Dysfunctional Systems Episode 1: Learning to Manage Chaos Review
If you had the opportunity to prevent illness and end chaos, would you do it? Even if the methods for doing so went against your morals? Welcome to Dysfunctional Systems Episode 1: Learning to Manage Chaos. Written and developed by Dischan, it is the first in what is to become a series of visual novels. Dischan has already built a solid reputation with the release of their free VN, Juniper’s Knot (which I urge everyone to read), so I went into Dysfunctional Systems with high hopes for a fun read. I was not disappointed.
In Dysfunctional Systems, you assume the role of Winter Harrison, a 14-year-old girl who lives on a Utopian Earth. She one day, learns of other worlds, and is chosen to become a mediator, a person who travels to these other worlds to resolve chaotic situations. Before she can become a full fledged mediator, she must first undergo training. Dysfunctional Systems Episode 1 follows her second mission, to the world of Sule, in the small nation of Brighton. Her mentor for this mission is Cyrus, a notorious mediator known for his philosophy of “the ends justify the means.” Together, Winter and Cyrus must learn about Sule, Brighton, and the reason behind the chaos on the planet.
From the get-go, the reader gets a good gauge on Winter’s personality. She still has trouble believing that other worlds exist, and is also surprised by their variety. Sule mirrors her Earth in certain ways, yet the existence of poverty is in stark contrast with the utopian society in which she was raised. This makes her uncomfortable and unsure in certain situations. Her relationship with Cyrus is something of a test for Winter as well. As I said earlier, Cyrus will take the easiest route to ending the chaos of his mission, regardless of the morality of the method. Winter on the other hand has a very strong set of morals (even arguing with Cyrus over drinking beer). The two stand in opposite of each other, frustrating Winter, who is supposed to be learning from Cyrus.
The dynamic between Winter and Cyrus is very well done, as is the dynamic between Winter and the world of Sule. Sadly, not many other characters are in this particular chapter of the VN for them to interact with. Winter’s roommate at the school gets some screen time towards the end, but her appearance and actions act more as an introduction to her character more than anything. This leads into one of the flaws for Dysfunctional Systems.
It’s short. Very very short. In total, it’s maybe 2 hours long (longer if you go for all the Steam Achievements), but completing all the endings only takes about 2 hours’ time. Then again, for $5, I felt it was worth it. It will, however, leave you wanting for more in a good way. Hopefully Episode 2 is longer and filled with more detail about this universe and the reason chaos affects Earth.
If you’ve ever read a Dischan novel, you know that the art in their novels is great. Doomfest heads up the art, and it is very pleasing to the eye. All of the character designs and backgrounds have their own unique feel, avoiding a mistake found in many English-developed visual novels. Rather than trying to imitate Japan, Doomfest uses his own style to benefit the feel and atmosphere of the novel. The music, from CombatPlayer also works to perfection with well composed mood-setting pieces.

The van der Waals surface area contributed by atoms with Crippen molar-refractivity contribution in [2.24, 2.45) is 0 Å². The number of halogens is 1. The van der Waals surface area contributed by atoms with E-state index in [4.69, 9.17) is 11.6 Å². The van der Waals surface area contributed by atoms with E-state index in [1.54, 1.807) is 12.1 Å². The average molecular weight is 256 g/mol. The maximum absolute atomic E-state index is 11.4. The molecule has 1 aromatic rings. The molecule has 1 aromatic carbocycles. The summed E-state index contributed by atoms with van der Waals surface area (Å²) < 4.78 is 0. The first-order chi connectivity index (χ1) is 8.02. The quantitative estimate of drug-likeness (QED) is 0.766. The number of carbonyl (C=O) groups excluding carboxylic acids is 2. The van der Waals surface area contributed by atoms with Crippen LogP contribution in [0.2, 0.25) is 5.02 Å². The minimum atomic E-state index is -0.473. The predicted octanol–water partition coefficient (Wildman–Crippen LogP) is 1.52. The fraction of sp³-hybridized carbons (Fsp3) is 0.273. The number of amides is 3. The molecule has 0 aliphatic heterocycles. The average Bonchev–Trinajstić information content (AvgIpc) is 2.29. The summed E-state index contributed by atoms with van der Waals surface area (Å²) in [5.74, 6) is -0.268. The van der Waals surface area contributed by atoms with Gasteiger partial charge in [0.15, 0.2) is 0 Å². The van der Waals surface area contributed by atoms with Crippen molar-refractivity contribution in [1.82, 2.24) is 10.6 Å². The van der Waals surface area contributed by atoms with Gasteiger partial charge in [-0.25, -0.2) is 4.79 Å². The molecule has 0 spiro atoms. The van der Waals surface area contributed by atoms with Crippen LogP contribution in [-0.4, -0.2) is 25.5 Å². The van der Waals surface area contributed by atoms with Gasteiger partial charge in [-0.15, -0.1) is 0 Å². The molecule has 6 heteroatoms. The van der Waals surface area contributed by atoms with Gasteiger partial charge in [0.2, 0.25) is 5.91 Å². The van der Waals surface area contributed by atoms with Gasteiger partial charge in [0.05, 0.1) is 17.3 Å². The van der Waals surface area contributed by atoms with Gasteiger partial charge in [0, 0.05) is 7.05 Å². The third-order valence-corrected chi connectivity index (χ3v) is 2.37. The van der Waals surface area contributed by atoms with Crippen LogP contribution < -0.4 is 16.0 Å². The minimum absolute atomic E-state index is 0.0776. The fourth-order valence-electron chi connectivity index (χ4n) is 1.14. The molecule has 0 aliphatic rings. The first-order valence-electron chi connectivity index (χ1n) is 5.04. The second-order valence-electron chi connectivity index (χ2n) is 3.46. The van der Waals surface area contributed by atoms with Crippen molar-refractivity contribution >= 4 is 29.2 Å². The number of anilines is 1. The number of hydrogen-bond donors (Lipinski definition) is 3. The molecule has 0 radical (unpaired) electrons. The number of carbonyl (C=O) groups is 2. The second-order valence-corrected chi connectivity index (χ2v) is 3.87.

The story of Dysfunctional Systems is decently written. Winter and Cyrus travel to a small nation on the world of Sule called Brighton. Brighton has recently gained its independence from the large, powerful nation of Gabrea. While still a colony of Gabrea, Brighton was the subject of many wars between Gabrea and the nation of Fehrdia. Gabrea still maintains a strong grip over Brighton and its people causing the people of Brighton to think of themselves as little worker ants. When Winter and Cyrus visit, the President of Brighton is working hard to establish more freedoms for his country, and is growing increasingly frustrated with Gabrea.
I loved the setting of this story for the same reason I loved novels and games like Analogue: A Hate Story and Bioshock Infinite. It’s historical fiction meshed with sci-fi elements. You learn of the history of Sule through various futuristic technologies. I felt like a student all over again, learning the culture and ways of a newly discovered nation, just like what Winter has to go through. That said, there isn’t much mystery, or detective work, in Dysfunctional Systems Episode 1, as the developments of the novel are kind of thrown into your lap. But then again, that is not the focus of the novel. How Winter and Cyrus react differently to situations seems to be the novel’s main subject. Again, this is something I look forward to seeing more of in Episode 2, especially since your choices this episode change the way Winter will see Cyrus in Episode 2.
Dysfunctional Systems Episode 1 is a very good visual novel. The character interactions are very well written, the story engaging & well paced, and the audio/visual aspect is top notch. If you don’t want to pay $5 for such a short visual novel, then wait for the full set of episodes to be released (no word on when that will be). Dysfunctional systems Episode 1 is a great read, and I highly recommend it.